To quell the rampant pandemic of spirit-rot and breathe new life into the genius loci of our orbit a new integration is essential. The structure of this nascent paradigm, this planetary entelechy, must be enabled to cohere organically and open-endedly, protected from all manner of manipulation and exploitation. Still, its birth requires midwifery. Two processes appear as paramount. First, the sacred, prophetic and mystical traditions of the world have a moral duty to overcome their mutual hostility and unite in service to the common cause of the spiritual advancement of the human race. Second, it is imperative that a nexus of reciprocity and complementarity be established between the sacred and secular spheres of life, culminating in the crystallization of a cognitive paradigm that transcends the age-old binary opposition of reason and revelation.
Every world faith embodies in its revealed form a unique dispensation of the providential wisdom of the human experience, and hence an ennobling ideal. The sum of these ideals constitutes the spiritual heritage of the Earth-wide oikumene, the universal community of faith. It is not necessary that spiritual aspirants cease to specialize in the formal practice of particular sacred disciplines. Unity is not uniformity. What is grievously outmoded is the all too prevalent tendency of adherents of one tradition to anathematize the adherents of another.
The inevitable result is a vicious cycle of recrimination and violence. Not only peace is forfeit, but also wisdom: the wisdom of the overview of sacred history. “Beware,” writes Ibn ‘Arabi, “of confining yourself to a single belief and denying all else, for much good would elude you—indeed the knowledge of reality would elude you.” The need of the day is for the formulation of a planetary prophetology, a science of the sacred that identifies the essential lineaments of the universal revelatory impulse in its multiple historical articulations. The formation and propagation of this prophetological vision would mitigate the scourge of religious violence and restore the moral relevance and epistemological coherence of faith.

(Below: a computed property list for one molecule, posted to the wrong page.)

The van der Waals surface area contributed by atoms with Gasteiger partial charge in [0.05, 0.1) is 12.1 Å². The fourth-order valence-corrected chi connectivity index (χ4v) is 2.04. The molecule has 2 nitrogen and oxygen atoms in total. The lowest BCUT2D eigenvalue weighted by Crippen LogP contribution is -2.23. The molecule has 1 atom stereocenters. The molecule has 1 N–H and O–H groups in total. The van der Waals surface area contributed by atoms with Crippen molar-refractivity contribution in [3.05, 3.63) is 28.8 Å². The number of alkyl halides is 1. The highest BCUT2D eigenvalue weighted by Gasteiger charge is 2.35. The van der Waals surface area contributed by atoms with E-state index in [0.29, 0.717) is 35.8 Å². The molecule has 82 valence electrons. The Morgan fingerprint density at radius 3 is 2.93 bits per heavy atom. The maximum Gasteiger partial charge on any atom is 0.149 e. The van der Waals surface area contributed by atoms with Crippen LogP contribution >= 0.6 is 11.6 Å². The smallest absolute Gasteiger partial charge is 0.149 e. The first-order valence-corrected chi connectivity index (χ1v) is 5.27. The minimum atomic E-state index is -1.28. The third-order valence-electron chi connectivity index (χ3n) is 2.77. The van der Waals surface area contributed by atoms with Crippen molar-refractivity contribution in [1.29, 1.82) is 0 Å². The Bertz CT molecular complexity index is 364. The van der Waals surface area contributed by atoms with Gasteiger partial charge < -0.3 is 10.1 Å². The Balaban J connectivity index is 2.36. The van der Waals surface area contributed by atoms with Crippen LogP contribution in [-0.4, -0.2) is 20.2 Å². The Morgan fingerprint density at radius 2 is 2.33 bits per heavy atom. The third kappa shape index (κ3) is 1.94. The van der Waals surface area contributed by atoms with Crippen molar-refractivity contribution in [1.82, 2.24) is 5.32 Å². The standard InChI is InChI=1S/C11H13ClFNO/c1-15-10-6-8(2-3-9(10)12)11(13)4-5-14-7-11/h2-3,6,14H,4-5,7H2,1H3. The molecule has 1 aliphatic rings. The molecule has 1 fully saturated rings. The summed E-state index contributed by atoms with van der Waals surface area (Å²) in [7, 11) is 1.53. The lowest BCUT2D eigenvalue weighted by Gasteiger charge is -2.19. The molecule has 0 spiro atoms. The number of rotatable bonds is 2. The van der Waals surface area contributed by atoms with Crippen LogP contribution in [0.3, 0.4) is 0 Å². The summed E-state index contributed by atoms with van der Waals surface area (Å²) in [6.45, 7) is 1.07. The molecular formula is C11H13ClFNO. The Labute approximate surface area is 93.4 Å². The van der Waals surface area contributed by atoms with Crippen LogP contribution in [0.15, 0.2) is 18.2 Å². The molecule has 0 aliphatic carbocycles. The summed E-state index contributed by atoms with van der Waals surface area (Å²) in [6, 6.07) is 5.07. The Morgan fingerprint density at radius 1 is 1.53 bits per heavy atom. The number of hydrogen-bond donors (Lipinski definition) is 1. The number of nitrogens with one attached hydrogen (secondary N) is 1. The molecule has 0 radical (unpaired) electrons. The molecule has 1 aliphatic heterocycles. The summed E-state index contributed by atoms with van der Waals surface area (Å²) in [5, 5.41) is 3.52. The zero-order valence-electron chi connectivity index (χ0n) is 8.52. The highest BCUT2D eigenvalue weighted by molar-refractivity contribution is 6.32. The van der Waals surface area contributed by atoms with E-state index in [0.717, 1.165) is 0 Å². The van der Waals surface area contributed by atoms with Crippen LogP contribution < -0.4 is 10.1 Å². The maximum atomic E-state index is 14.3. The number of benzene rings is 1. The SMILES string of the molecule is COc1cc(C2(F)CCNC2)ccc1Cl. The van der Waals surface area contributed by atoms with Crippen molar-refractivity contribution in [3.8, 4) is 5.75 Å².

Faith and Reason
The conflict between faith and reason—the most conspicuous symbol of which, in the post 9-11 era, is the confrontation between the imaginaries “Islam” and “the West”—is symptomatic of the absence of a meaningful civilizational synthesis. The bitter antagonism of the parties of this conflict seems to mask an unconscious mutual attraction. Science is most enlightening when it quivers in reverence of the interminable mystery of the universe. Religion is most edifying when it keeps apace with the advancing horizon of human knowledge. Acute though the sense of exile may be, postmodern psyche cannot in all intellectual honesty return atavistically to a premodern acquiescence to the hallowed authority of tradition. But, as Dostoevsky writes, “Reason is only reason, and it can only satisfy the reasoning ability of man, whereas volition is a manifestation of the whole of life.”
Renewal of Volition
If true volition is the manifestation of the whole of life, its achievement depends upon the ability of the self to come to terms with the demands of wholeness. To be volitional, the self must become whole in itself, and a part of the larger whole to which it belongs. The imperative of wholeness requires the seeker of free volition to pursue a twofold path of integration. One trajectory—the vertical path—reveals the multiple gradations of consciousness that span the spectrum of immanence and transcendence from discrete personhood to pure awareness. The other—the horizontal path—reveals the imbrication of the self within an ecologically interdependent and cognitively intersubjective communion of selves.
Political, economic, and military pressure, though seemingly monumental and intransigent, pales in comparison with the transformative power of human awakening. The best, and indeed only, agent of true change is the integrated self. Personal integration, communicated intelligently, artfully, and heartfully, seeds collective integration. This is the hope for tomorrow.
By Pir Zia Inayat-Khan